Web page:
Benefit #3: Security
Since the beginning, email users have had to deal with spam, phishing, and spoofed messages. Organizations had very little control over their domains to prevent domain impersonation.
DMARC solves this problem. You can instruct receiving email systems, through a DMARC Policy, about what to do when a message that says it’s coming from your domain but is not properly authenticated. You can tell mailbox providers to reject any message sent from your domain that didn’t pass a DMARC check. This way, you protect your domain from being spoofed and protect your email recipients from spammers and scammers that pretend to be you.
Benefit #4: Brand Recognition
DMARC enables access to the BIMI (or Brand Indicators for Message Identification) standard. It is a new email standard that is being adopted and supported by more and more email providers. Currently, only Yahoo and Gmail support BIMI.
BIMI provides email senders yet another way to stand out in their recipient’s Inbox by displaying their logo next to the message. This option gives your email instant brand recognition and credibility. You can deploy BIMI if you have strong email authentication and apply the “p=quarantine” or “p=reject” DMARC policy to unauthenticated messages.
Benefit #5: Deliverability
DMARC reinforces SPF (Sender Policy Framework) and DKIM (Domain Keys Identified Mail). If the message is DMARC aligned, it is always prioritized with regards to email placement. Email receiving systems have more trust in email messages that have strong authentication in place. So does DMARC improve deliverability? Even though it’s not the primary goal – in many cases it does.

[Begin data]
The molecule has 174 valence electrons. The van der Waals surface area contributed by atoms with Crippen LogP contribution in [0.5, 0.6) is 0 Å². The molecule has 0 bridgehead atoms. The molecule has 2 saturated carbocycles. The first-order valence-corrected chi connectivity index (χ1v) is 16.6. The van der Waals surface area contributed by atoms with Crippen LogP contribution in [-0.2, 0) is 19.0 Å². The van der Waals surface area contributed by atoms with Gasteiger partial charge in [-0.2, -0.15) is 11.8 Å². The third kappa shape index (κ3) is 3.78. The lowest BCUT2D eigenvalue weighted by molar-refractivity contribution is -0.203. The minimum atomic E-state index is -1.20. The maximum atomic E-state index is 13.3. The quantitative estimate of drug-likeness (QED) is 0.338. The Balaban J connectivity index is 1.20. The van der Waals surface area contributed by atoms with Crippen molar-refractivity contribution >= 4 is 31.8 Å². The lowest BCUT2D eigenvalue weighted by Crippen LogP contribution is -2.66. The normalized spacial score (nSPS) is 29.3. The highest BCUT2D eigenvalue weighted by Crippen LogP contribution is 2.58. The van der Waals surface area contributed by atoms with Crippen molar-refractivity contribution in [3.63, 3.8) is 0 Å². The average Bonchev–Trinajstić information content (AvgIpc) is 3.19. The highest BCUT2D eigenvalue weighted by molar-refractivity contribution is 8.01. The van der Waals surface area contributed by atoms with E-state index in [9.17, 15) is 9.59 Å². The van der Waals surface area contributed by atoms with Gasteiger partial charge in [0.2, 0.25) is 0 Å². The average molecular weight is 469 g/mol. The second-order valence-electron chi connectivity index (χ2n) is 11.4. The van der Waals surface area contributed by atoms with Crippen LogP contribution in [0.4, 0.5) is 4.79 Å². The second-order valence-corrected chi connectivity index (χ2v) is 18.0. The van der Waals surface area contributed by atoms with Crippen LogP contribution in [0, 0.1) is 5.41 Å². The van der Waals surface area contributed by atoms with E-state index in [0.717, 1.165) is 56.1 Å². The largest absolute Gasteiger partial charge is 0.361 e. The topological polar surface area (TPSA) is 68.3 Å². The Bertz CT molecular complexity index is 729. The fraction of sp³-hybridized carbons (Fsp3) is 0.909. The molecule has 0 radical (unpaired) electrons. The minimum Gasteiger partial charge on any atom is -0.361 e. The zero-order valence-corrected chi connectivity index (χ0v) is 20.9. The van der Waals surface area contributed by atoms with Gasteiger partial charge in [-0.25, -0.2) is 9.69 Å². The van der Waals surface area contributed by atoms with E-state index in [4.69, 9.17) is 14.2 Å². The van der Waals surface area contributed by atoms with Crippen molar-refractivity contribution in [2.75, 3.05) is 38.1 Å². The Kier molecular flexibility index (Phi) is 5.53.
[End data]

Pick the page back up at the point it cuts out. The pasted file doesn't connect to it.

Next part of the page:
Moreover, If you implement DMARC enforcement with BIMI, you will have better chances at deliverability than other senders who do not have it. Your recipients will then be able to trust that the message is from you and be more willing to open and respond to the email. It will be a good signal to the mailbox provider that your messages are wanted and deserve a place in the Inbox.
The good news is: the worldwide statistics (according to dmarc.org shows that the number of DMARC policies in 2019 increased by about 300%.
Both SPF and DKIM protocols have their weak sides, and DMARC gathers the results of their authentications to provide the best level of safety you can get nowadays.
Read more: How to Deploy DMARC Monitoring
Benefit from DMARC with DMARC Report Analyzer
Knowing the benefits of DMARC, how exactly can you take advantage of them? When you run a DMARC check, reports are sent in XML files; email senders may have difficulty deciphering and comprehending the data, that is why it is strongly recommended to use third-party tools – DMARC report analyzers – specially created to receive, process, analyze and store your reports.
The GlockApps DMARC Analyzer tool runs your DMARC checks, receives reports, and presents the data in a user-friendly format. Quickly see your authorized and unauthorized mail streams and the sources sending DMARC compliant and non-compliant emails.
You can use DMARC Analytics for free with 10,000 messages every month in your account.
Learn More About DMARC Reporting:
DMARC Report Analyzer- Improve Email Deliverability
Why Every Business Needs DMARC
How to Protect Sender Domain with DMARC: Using DMARC Enforcement
How You Can Leverage the DMARC Inspector to Fix Deliverability Issues
DMARC Adoption in 2021: What’s the Problem?